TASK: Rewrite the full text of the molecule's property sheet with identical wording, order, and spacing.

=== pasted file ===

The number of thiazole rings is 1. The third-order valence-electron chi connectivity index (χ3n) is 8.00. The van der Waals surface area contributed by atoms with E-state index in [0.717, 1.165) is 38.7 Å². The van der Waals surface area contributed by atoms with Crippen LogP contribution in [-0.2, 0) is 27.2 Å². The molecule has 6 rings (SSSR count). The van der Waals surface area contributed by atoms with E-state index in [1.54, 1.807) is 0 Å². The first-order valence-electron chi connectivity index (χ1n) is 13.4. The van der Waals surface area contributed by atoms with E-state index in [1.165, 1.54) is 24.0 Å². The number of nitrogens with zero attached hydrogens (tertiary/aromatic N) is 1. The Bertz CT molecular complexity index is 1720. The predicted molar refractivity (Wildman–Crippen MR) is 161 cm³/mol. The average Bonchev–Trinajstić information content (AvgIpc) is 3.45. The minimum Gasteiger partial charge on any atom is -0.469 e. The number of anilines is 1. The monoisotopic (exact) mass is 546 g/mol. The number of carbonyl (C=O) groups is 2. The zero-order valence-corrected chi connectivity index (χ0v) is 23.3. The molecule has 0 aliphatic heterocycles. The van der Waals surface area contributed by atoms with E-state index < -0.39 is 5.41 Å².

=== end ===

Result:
The number of thiazole rings is 1. The third-order valence-electron chi connectivity index (χ3n) is 8.00. The van der Waals surface area contributed by atoms with E-state index in [0.717, 1.165) is 38.7 Å². The van der Waals surface area contributed by atoms with Crippen LogP contribution in [-0.2, 0) is 27.2 Å². The molecule has 6 rings (SSSR count). The van der Waals surface area contributed by atoms with E-state index in [1.54, 1.807) is 0 Å². The first-order valence-electron chi connectivity index (χ1n) is 13.4. The van der Waals surface area contributed by atoms with E-state index in [1.165, 1.54) is 24.0 Å². The number of nitrogens with zero attached hydrogens (tertiary/aromatic N) is 1. The Bertz CT molecular complexity index is 1720. The predicted molar refractivity (Wildman–Crippen MR) is 161 cm³/mol. The average Bonchev–Trinajstić information content (AvgIpc) is 3.45. The minimum Gasteiger partial charge on any atom is -0.469 e. The number of anilines is 1. The monoisotopic (exact) mass is 546 g/mol. The number of carbonyl (C=O) groups is 2. The zero-order valence-corrected chi connectivity index (χ0v) is 23.3. The molecule has 0 aliphatic heterocycles. The van der Waals surface area contributed by atoms with E-state index < -0.39 is 5.41 Å².